Tips for Choosing a Children's Multivitamin

Supportive supplement or candy-coated con?
assortment of vitamins and supplements on a table next to a glass of water
© Can Stock Photo / peshkova

While it can be tempting to pick up those colourful, character-shaped children’s vitamins at your local big box store, it’s important to remember that part of what makes many of them so irresistibly attractive to the kid set and über affordable for parents is a concoction of superfluous ingredients and cheap synthetic vitamins. And although many parents, with the best intentions, believe that some vitamins offer more protection than no vitamins, the reality is you really do get what you pay for. And in the case of candy-cum-vitamins, it turns out that often what you get is: not much. Here’s what you need to know about buying multivitamins.

Does my child actually need a multivitamin?

As naturopathic doctors, we spend a lot of time speaking with parents about their children’s eating habits. Time and time again we hear the same things: “They’re just so picky!” “They won’t eat vegetables!” “They only eat the same five foods!” Our goal in these situations is to create strategies that are geared to optimizing the child’s palate and attracting them to a wider variety of foods. But let’s be honest: this isn’t always successful! In these cases, we do, at times, find ourselves recommending a children’s multivitamin to ensure that all their nutritional requirements are met.

Choosing a multivitamin can be quite complicated, and all are not created equally. In fact, in order to even be considered a strong contender for the best multivitamin for your child, there are pretty specific criteria that need to be met! Each situation is unique, so if your ND or health care provider has suggested a multivitamin, talk to them before buying in order to find the form, brands, and dosage that’s right for your child.

What to look for in a multivitamin

1. Purity of ingredients

Although it seems ironic in an item designed to support health, there are actually a ton of multivitamins for children on the market that are full of chemicals, fillers, and additives. Regrettably, many children’s brands also contain loads of sugar, additional colouring, and binding agents that are, at worst, toxic and, at best, completely unnecessary. This makes a parent's job of navigating the world of multivitamins all the more difficult. Reading labels is a skill well-worth developing and will certainly help in identifying a premium multivitamin. Use that phone to your advantage! Google any ingredient you don’t recognize–you’ll be amazed at what you learn!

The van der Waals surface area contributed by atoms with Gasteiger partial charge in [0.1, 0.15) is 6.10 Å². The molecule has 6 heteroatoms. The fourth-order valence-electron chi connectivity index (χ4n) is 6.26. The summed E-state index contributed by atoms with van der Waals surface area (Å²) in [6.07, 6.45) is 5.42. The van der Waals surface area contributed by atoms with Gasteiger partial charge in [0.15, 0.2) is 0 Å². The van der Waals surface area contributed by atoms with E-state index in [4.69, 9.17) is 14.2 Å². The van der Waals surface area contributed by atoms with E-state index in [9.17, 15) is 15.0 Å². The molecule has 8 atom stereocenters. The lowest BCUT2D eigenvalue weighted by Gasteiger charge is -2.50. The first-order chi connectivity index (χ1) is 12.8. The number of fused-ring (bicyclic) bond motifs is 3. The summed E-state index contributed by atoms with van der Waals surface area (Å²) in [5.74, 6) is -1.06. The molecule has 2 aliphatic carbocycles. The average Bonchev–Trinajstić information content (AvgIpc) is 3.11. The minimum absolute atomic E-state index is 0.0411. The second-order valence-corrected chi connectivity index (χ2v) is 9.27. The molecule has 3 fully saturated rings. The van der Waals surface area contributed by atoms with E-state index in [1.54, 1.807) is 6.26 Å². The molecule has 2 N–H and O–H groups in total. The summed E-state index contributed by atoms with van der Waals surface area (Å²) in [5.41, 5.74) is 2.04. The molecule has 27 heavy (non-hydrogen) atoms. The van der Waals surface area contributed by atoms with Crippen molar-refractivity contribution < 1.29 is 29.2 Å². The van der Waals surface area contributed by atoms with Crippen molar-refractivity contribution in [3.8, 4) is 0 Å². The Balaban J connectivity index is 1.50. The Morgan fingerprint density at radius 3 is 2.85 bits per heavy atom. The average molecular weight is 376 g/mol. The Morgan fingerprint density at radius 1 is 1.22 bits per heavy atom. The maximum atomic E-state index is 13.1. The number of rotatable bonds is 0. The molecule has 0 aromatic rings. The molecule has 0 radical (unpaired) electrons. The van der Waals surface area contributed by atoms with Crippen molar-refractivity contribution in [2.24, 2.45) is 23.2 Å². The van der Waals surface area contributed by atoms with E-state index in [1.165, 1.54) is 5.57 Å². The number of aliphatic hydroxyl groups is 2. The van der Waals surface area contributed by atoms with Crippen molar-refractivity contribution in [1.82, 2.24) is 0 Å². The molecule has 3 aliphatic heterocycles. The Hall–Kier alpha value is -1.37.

Multivitamin additives to avoid

  • Corn syrup

  • Artificial colouring

  • Hydrogenated oils (soybean)

  • Butylated hydroxytoluene (BHT)

  • Dicalcium phosphate

  • Sodium selenite/selenite

  • Soy lecithin

  • Artificial sugars (glucose syrup, fructose, sucrose, aspartame, sucralose, maltodexterin)

  • Titanium dioxide

  • Magnesium silicate

  • Magnesium stearate

  • Talc

2. Absorbability of nutrients

When comparing multivitamins and supplements in general, you’ll probably notice that nutrients can come in different forms which vary in both how well they are absorbed and utilized by the body (bioavailability), and how much they’ll cost you. Look for the more bioavailable or activated (which means they have been combined with specific enzymes in order to make them bioavailable) forms.

Nutrient Harder to absorb Look for
calcium carbonate citrate
B12 cyanocobalamin methylcobalamin
magnesium sulfate citrate or glycinate
folic acid without 5-MTHF with 5-MTHF

3. Dosage

Not only do you need to look at the quality of your vitamins, but you should consider just how much of each vitamin you are actually getting. Many multivitamins, for both children and adults alike, contain very low doses of vitamins and minerals. A good practice is to aim for a therapeutic dose of each vitamin, but the need will vary according to the particular child, so it’s important to consult with your health practitioner.

How much of the good stuff does my child need?

Since there isn’t one perfect multivitamin, when shopping around, look for one that contains as many of the key vitamin/mineral doses as possible:

calcium citrate 50 – 100 mg
magnesium citrate or bisglycinate 50 – 100 mg
zinc citrate 2 – 5 mg
iron glycinate 2 – 10 mg
vitamin C 250 mg
folic acid 150 mcg 

Another great way to ensure a therapeutic dose is to opt for powdered or liquid vitamins. These are water-soluble and tend to have the most bang for their buck because they don’t rely on as many additives as traditional vitamin forms. There are also some fantastic chewables available on the market —be on the look-out for those that contain the key vitamins/minerals listed above and are free from added sugars, colours, and fillers.

As parents and health care professionals, we know it can be challenging to strike a healthy balance between providing your child with what they believe they want and what they truly need. Ensure you are always offering them meals and snacks made with adequate nutrients from high-quality, fresh foods rich in vitamins, minerals, proteins, and healthy fats. A multivitamin may be a great addition to the diet of both picky and adventurous eaters, so ask your health care provider for more information on one that may be right for your family.